Academic predictors of achievement in children with ADHD and clinical-referred comparisons

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Waldon, Jessica
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Mount Saint Vincent University
While previous studies have examined the relationship between the symptoms of ADHD and academic achievement, as well as cognitive ability and academic achievement, fewer studies have simultaneously examined the relative contribution of demographic, cognitive and behavioural factors to academic achievement. The current study examined the predictors of academic achievement in a large, rigorously diagnosed sample of clinical-referred school-age children. Participants in the study included 288 school-age children, between the ages of 6-12 years, referred to a regional ADHD Clinic that operates under a formal partnership between the local health authority and regional school board. The results of the present study indicated that a number of demographic, cognitive and behavioural factors were related to achievement; however, after controlling for known risk factors, the symptoms of ADHD did not predict academic performance. Overall, children with a diagnosed learning disability, regardless of comorbidity, were most academically impaired. Findings from the study hold important implications for the practice of school psychology and educational professionals involved in the identification of and intervention with students at risk for, or currently experiencing academic underachievement.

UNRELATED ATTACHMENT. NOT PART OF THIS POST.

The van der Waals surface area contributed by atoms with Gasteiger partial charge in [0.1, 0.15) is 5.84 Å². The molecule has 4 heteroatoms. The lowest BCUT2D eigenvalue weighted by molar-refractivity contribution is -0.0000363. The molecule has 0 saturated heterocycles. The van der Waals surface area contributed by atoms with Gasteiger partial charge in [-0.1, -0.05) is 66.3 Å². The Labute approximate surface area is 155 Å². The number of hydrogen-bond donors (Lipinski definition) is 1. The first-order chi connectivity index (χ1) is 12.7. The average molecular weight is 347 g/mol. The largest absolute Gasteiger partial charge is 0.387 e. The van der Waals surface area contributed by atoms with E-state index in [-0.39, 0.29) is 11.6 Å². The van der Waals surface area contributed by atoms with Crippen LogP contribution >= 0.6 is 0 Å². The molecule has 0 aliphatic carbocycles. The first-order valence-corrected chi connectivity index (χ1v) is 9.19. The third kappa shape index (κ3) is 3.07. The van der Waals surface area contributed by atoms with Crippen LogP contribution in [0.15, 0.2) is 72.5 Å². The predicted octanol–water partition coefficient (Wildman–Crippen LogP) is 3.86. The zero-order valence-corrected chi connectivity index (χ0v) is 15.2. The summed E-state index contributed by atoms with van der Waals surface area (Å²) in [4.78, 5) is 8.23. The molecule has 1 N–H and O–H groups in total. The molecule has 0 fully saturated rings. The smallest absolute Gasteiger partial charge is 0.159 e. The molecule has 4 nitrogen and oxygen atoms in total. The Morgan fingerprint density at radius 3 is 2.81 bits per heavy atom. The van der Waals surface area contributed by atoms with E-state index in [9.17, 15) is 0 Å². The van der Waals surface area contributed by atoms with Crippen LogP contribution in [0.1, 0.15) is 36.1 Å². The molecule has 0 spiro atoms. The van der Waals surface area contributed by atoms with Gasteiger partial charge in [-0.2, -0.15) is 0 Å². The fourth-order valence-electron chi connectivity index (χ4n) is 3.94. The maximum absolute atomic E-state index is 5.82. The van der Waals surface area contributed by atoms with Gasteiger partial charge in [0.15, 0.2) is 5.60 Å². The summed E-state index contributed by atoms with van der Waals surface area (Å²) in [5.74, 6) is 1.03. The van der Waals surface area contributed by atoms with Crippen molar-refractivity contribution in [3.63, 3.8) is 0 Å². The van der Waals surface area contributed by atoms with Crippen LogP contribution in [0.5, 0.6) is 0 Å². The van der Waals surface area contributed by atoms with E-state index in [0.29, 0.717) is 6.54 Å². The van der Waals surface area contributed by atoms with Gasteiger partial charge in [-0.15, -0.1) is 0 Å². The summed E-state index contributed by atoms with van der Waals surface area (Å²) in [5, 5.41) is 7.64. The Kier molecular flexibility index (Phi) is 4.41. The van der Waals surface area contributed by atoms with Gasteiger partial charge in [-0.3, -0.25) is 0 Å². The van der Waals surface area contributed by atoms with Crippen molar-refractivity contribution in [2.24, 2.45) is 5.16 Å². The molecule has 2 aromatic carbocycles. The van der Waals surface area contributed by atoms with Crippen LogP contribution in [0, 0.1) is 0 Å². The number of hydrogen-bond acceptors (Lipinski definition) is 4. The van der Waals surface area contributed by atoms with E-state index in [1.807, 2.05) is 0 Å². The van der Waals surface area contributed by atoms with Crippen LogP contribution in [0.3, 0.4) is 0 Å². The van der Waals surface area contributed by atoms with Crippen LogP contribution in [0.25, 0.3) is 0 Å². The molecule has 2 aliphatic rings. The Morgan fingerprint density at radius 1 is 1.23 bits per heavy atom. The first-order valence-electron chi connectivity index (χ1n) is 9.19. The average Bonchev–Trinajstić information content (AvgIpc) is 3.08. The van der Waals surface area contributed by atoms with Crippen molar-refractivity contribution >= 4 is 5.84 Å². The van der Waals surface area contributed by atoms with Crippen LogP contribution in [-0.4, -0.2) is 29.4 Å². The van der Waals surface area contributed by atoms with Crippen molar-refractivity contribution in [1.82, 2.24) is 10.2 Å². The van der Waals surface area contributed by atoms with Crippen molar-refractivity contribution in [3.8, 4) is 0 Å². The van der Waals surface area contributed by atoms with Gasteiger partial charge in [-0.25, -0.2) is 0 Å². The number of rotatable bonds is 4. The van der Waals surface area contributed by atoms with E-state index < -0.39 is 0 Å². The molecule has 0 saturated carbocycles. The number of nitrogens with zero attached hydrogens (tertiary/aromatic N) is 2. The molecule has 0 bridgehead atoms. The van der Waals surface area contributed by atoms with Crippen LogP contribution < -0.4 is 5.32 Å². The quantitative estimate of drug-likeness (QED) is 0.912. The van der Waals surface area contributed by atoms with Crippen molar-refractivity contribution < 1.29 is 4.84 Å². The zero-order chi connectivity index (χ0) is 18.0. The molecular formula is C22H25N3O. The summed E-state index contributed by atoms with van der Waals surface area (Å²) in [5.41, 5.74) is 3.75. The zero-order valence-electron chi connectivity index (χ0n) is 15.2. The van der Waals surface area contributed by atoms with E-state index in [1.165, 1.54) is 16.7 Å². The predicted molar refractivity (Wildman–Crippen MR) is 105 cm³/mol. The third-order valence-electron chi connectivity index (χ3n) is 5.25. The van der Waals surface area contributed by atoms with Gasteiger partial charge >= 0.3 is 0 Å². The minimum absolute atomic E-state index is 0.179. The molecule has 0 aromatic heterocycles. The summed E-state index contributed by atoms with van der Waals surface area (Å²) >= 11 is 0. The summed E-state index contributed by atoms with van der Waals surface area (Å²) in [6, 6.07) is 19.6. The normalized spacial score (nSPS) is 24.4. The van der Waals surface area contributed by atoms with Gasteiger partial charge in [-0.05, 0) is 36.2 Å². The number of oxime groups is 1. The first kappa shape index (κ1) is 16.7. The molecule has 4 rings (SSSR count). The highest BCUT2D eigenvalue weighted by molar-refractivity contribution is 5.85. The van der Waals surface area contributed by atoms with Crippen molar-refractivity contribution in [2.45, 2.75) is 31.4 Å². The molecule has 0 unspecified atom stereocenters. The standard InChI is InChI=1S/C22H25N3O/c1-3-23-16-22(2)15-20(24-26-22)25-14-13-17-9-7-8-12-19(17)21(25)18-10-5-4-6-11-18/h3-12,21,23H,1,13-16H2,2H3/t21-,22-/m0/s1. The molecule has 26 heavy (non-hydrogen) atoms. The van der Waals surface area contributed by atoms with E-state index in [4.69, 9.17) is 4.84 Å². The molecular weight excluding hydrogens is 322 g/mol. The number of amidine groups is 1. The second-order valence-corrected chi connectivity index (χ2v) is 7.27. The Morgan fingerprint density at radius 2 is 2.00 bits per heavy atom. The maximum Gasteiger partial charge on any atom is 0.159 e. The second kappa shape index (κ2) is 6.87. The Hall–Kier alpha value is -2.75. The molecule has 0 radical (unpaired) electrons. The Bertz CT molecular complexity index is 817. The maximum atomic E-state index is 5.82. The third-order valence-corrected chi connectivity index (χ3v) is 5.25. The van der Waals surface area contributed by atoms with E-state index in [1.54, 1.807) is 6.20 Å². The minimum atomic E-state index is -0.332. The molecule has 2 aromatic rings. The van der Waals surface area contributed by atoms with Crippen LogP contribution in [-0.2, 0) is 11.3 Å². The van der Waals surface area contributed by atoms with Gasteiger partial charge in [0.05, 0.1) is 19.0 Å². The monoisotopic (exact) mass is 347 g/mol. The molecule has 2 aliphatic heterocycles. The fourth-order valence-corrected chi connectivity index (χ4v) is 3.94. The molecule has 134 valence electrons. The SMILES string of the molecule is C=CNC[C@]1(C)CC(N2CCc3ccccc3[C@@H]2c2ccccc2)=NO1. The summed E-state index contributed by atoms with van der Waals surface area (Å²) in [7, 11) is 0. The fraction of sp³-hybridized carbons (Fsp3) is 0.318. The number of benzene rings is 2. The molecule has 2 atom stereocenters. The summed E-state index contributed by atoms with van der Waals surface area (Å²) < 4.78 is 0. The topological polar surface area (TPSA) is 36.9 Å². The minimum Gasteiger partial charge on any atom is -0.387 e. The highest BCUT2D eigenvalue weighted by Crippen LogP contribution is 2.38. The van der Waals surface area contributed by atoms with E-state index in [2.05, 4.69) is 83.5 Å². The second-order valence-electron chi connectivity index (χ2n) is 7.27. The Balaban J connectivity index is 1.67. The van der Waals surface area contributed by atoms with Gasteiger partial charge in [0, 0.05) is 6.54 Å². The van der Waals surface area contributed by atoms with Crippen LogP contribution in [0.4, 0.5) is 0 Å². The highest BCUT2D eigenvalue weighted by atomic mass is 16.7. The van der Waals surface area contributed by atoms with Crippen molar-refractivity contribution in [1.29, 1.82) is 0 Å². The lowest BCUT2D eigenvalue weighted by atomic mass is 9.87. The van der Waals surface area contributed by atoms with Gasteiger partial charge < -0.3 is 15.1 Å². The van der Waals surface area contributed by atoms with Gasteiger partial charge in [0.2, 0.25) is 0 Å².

Attention Deficit Hyperactivity Disorder (ADHD) , Academic achievement (school-aged children)